With all of the recent advances in technology, even doing the simplest of things can be quite difficult for law school personnel. How hard is it to send an email to prospective students without cursing in the subject line? Very. How hard is it to send an email without attaching the admissions data for a law school’s entire admitted class? Extremely.
We’ve got yet another email screw-up for you, and we think you’re going to like it. When the good folks at Loyola Law School in Los Angeles aren’t busy telling women not to dress like whores, they’re emailing students with very private personal information about everyone in the graduating class.
Sorry Loyola, but we don’t think “law school transparency” means what you think it means….
Earlier this week, Loyola students received an email from Dean Victor Gold, which stated in relevant part:
A document containing some of your personal information was inadvertently emailed from the Financial Aid Office to 14 Loyola Law School students at approximately 6 p.m. on Tuesday, March 18, 2014. The information included name, internal system ID number (not student ID number), Social Security number, graduation year, academic status (not grades) and program (JD, LLM), as well as loan type and amount, for some students graduating in spring 2014.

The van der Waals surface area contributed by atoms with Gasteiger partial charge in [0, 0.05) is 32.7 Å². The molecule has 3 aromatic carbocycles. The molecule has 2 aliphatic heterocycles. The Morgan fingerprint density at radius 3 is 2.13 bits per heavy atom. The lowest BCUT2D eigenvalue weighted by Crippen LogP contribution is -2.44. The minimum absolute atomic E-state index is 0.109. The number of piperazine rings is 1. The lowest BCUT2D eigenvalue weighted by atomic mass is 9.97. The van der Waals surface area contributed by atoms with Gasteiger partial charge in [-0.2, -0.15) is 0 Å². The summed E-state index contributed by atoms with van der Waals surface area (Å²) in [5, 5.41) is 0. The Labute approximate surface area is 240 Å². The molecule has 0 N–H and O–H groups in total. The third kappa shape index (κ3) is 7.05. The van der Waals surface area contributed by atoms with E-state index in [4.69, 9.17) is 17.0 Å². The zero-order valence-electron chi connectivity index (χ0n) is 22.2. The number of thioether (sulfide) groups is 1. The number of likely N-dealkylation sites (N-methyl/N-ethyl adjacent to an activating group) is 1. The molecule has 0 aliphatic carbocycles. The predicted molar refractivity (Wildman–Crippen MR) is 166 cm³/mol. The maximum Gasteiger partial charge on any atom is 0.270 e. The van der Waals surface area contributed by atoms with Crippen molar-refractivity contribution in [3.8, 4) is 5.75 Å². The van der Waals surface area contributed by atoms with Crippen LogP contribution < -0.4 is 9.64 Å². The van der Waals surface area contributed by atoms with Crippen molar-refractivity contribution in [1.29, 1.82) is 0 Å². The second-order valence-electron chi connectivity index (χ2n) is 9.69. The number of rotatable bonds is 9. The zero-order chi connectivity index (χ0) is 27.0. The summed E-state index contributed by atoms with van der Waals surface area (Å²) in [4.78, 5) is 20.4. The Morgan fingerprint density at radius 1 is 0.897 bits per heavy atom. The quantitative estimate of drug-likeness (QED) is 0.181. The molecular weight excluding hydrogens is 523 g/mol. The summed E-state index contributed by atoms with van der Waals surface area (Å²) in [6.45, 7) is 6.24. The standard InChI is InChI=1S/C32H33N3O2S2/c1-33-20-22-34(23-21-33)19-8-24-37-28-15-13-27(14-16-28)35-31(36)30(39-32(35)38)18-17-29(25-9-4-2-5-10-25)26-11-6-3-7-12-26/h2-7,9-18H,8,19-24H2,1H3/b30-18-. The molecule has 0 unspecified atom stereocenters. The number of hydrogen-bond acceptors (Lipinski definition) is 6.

Dean Gold says this affected only “some” members of the graduating class, but our tipsters claim it affected all of them — 395 of them, to be exact. You can see the full email on the next page.
You know that if you received an email with all of that information, you’d be going through it with a fine-toothed comb, to the effect of, “Ha, that bitch is going to owe at least $136K when she graduates and she doesn’t even have a job!” If you like to keep your financial information under wraps, too bad, some people will now know just how indebted you and your classmates really are. How embarrassing.
The students who received the email with all the data were asked to delete it immediately and confirm it with the administration. We bet the Loyola administration hopes those students aren’t as casual with their classmates’ personal information as the administration was. It seems like Loyola is putting a lot of trust on the line here, but apparently not too much trust — the school is offering free identity theft-protection services to the affected students. Here’s a message from a Loyola spokesperson on the matter:
Loyola deeply regrets this situation. Students are our primary focus. We are working diligently and expeditiously to find ways to minimize any potential harm to our students. As part of our response, we are providing all of the affected students with one year of identity theft-protection services. Students will receive a message today with details. Furthermore, following best practices, we are reviewing our protocol for the handling of private information.
(Keep reading to see the full email from Dean Victor Gold regarding this email fiasco.)